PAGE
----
Jupiter’s Europa moon glows as it gets bombarded by radiation from the gas giant. The glow could tell scientists a lot about Europa’s surface composition.

The icy, ocean-filled moon is a cosmic beacon. It glows as it orbits Jupiter in the deep darkness far from the sun.

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The reason why our moon shines in the sky is that it reflects light from the Sun. Jupiter and its moons are about five times farther away from the Sun than the Earth is. But the Sun still illuminates them.

However, Europa moon glows even in the night side, shadowed by Jupiter.
The moon produces an ethereal glimmer without the help of the sun and that’s due to high-energy radiation from Jupiter.

The gas giant zaps Europa’s surface night and day with electrons and other particles. These charged particles zoom around Jupiter at tremendous speeds, trapped and accelerated by the giant planet’s powerful magnetic field. As they hit Europa’s surface, they could make it glow.

In order to better understand this process a JPL research team created a laboratory mock-up of Europa’s surface in a high-energy electron beam facility in Gaithersburg, Maryland, and subjected it to an instrument called Ice Chamber for Europa’s High-Energy Electron and Radiation Environment Testing (ICE-HEART).

They tested the effects of radiation on simulated Europa surfaces composed of water ice and various salts suspected to be there, including sodium chloride and magnesium sulfate. The radiation caused the samples to glow.

This, however, was a well-known phenomenon for scientists. Fast-moving particles penetrated into the sample, exciting molecules in the near subsurface and generating a glow.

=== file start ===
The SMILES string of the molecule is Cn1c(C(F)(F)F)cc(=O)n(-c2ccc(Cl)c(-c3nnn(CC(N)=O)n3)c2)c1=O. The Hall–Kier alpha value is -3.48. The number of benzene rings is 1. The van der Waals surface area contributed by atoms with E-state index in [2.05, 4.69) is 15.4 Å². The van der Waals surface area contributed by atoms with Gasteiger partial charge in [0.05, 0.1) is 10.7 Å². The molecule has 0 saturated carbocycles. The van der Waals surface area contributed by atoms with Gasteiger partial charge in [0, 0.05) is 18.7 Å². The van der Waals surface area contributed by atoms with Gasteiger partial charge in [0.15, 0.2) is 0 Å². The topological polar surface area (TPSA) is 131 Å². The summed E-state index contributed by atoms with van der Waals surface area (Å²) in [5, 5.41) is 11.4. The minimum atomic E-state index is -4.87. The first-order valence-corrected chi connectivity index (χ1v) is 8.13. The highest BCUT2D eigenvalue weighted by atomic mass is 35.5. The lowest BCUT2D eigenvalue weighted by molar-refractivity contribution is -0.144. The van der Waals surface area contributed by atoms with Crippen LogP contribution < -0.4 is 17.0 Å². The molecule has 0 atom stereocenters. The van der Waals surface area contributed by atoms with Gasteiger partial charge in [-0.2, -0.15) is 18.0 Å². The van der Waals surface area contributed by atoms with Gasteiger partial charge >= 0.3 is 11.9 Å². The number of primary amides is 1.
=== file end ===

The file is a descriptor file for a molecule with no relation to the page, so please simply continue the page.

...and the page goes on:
“But we never imagined that we would see what we ended up seeing,” study co-author Bryana Henderson, also of JPL, said in the same statement. “When we tried new ice compositions, the glow looked different. And we all just stared at it for a while and then said, ‘This is new, right? This is definitely a different glow?’ So we pointed a spectrometer at it, and each type of ice had a different spectrum.”

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The glow varied with the composition of the ice. This suggests that the “dark” side of Europa actually has a glow of varying hue and brightness that is sometimes slightly green, blue, or white.

The fact that the glow changed with the material was a pleasant surprise because it gives scientists another tool for learning more about the interior of Europa. And, because water from Europa’s buried ocean probably makes its way to the moon’s surface in places, “how that composition varies could give us clues about whether Europa harbors conditions suitable for life,” study lead author Murthy Gudipati, a scientist at NASA’s Jet Propulsion Laboratory (JPL) said.

Scientists use a spectrometer to separate the light into wavelengths and connect the distinct “signatures,” or spectra, to different compositions of ice. Most observations using a spectrometer on a moon-like Europa are taken using reflected sunlight on the moon’s dayside, but these new results illuminate what Europa would look like in the dark.

Scientists will get a chance to look for the real thing in this decade. NASA is currently developing a robotic mission to Europa, named Clipper, set to launch in the mid-2020s. The probe will observe the moon’s surface in multiple flybys while orbiting Jupiter. Mission scientists are reviewing the authors’ findings to evaluate if a glow would be detectable by the spacecraft’s science instruments.

The Clipper mission will gather data that will help researchers assess the moon’s habitability and plan out a life-hunting Europa lander mission.

“It’s not often that you’re in a lab and say, ‘We might find this when we get there,'” Gudipati said. “Usually it’s the other way around — you go there and find something and try to explain it in the lab. But our prediction goes back to a simple observation, and that’s what science is about.”

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